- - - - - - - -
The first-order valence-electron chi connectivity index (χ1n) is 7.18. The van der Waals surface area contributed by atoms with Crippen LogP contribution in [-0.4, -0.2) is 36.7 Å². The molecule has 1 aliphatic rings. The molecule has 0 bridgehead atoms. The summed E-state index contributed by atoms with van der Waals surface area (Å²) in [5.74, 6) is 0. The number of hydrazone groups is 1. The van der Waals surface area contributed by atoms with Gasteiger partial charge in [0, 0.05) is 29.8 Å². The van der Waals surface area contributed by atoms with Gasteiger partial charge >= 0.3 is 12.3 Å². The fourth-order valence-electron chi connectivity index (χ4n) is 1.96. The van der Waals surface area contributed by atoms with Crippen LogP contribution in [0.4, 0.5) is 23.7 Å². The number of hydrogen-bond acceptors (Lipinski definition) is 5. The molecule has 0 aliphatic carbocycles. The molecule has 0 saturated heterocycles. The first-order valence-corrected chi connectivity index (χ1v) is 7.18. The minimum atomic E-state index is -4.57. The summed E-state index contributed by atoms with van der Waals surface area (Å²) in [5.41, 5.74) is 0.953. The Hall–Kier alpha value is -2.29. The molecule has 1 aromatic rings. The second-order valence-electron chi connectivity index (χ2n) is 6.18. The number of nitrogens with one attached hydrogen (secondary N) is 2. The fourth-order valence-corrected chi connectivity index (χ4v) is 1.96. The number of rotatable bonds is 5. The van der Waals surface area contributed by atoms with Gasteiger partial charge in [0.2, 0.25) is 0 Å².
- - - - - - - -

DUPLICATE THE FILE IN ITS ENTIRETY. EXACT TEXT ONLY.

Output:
The first-order valence-electron chi connectivity index (χ1n) is 7.18. The van der Waals surface area contributed by atoms with Crippen LogP contribution in [-0.4, -0.2) is 36.7 Å². The molecule has 1 aliphatic rings. The molecule has 0 bridgehead atoms. The summed E-state index contributed by atoms with van der Waals surface area (Å²) in [5.74, 6) is 0. The number of hydrazone groups is 1. The van der Waals surface area contributed by atoms with Gasteiger partial charge in [0, 0.05) is 29.8 Å². The van der Waals surface area contributed by atoms with Gasteiger partial charge >= 0.3 is 12.3 Å². The fourth-order valence-electron chi connectivity index (χ4n) is 1.96. The van der Waals surface area contributed by atoms with Crippen LogP contribution in [0.4, 0.5) is 23.7 Å². The number of hydrogen-bond acceptors (Lipinski definition) is 5. The molecule has 0 aliphatic carbocycles. The molecule has 0 saturated heterocycles. The first-order valence-corrected chi connectivity index (χ1v) is 7.18. The minimum atomic E-state index is -4.57. The summed E-state index contributed by atoms with van der Waals surface area (Å²) in [5.41, 5.74) is 0.953. The Hall–Kier alpha value is -2.29. The molecule has 1 aromatic rings. The second-order valence-electron chi connectivity index (χ2n) is 6.18. The number of nitrogens with one attached hydrogen (secondary N) is 2. The fourth-order valence-corrected chi connectivity index (χ4v) is 1.96. The number of rotatable bonds is 5. The van der Waals surface area contributed by atoms with Gasteiger partial charge in [0.2, 0.25) is 0 Å².